Posted in Home Buying
March 18, 2024

The First Step: Getting Pre-Approved for a Mortgage




a screenshot of a website

Some Highlights

Posted in Home Buying
March 11, 2024

Why We Aren't Headed for a Housing Crash




If you’re holding out hope that the housing market is going to crash and bring home prices back down, here’s a look at what the data shows. And spoiler alert: that’s not in the cards. Instead, experts say home prices are going to keep going up.

Today’s market is very different than it was before the housing crash in 2008. Here’s why.

It’s Harder To Get a Loan Now – and That’s Actually a Good Thing

It was much easier to get a home loan during the lead-up to the 2008 housing crisis than it is today. Back then, banks had different lending standards, making it easy for just about anyone to qualify for a home loan or refinance an existing one.

Things are different today. Homebuyers face increasingly higher standards from mortgage companies. The graph below uses data from the Mortgage Bankers Association (MBA) to show this difference. The lower the number, the harder it is to get a mortgage. The higher the number, the easier it is:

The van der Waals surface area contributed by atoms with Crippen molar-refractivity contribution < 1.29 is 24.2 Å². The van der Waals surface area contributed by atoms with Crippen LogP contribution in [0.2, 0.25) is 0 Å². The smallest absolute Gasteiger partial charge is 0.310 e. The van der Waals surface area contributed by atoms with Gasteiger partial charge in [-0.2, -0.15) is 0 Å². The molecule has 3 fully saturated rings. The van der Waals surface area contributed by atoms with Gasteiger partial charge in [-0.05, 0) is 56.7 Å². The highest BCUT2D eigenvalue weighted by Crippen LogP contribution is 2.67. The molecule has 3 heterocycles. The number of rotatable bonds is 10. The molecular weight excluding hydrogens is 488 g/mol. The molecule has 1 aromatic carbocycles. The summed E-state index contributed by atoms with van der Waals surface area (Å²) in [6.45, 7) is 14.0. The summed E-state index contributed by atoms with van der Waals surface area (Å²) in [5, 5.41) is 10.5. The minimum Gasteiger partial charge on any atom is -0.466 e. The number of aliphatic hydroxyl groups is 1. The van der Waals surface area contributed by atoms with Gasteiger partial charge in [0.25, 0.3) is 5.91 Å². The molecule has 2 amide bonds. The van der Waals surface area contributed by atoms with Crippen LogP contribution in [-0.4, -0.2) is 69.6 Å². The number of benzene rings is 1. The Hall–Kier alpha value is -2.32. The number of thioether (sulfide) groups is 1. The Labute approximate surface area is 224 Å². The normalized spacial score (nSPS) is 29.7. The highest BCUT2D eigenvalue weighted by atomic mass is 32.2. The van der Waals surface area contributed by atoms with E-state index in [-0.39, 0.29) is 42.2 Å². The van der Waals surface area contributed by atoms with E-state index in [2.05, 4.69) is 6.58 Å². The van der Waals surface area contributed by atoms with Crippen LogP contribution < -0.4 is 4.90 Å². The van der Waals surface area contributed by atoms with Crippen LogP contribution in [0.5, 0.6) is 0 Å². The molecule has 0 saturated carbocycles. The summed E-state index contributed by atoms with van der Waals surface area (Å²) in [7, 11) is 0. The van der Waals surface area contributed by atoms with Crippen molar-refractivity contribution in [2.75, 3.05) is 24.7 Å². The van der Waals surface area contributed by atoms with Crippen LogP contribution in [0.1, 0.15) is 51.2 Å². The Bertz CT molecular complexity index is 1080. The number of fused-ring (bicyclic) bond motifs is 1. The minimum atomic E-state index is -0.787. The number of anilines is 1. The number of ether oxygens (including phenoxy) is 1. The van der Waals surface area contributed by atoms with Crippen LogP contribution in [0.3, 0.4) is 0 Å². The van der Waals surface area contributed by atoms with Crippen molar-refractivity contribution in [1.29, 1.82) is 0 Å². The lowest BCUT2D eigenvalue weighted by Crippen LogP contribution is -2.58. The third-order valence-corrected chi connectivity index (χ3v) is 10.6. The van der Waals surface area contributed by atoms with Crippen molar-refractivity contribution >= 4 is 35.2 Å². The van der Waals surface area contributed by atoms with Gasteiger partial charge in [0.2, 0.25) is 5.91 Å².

a graph showing a line going up

 

The peak in the graph shows that, back then, lending standards weren’t as strict as they are now. That means lending institutions took on much greater risk in both the person and the mortgage products offered around the crash. That led to mass defaults and a flood of foreclosures coming onto the market.

There Are Far Fewer Homes for Sale Today, so Prices Won’t Crash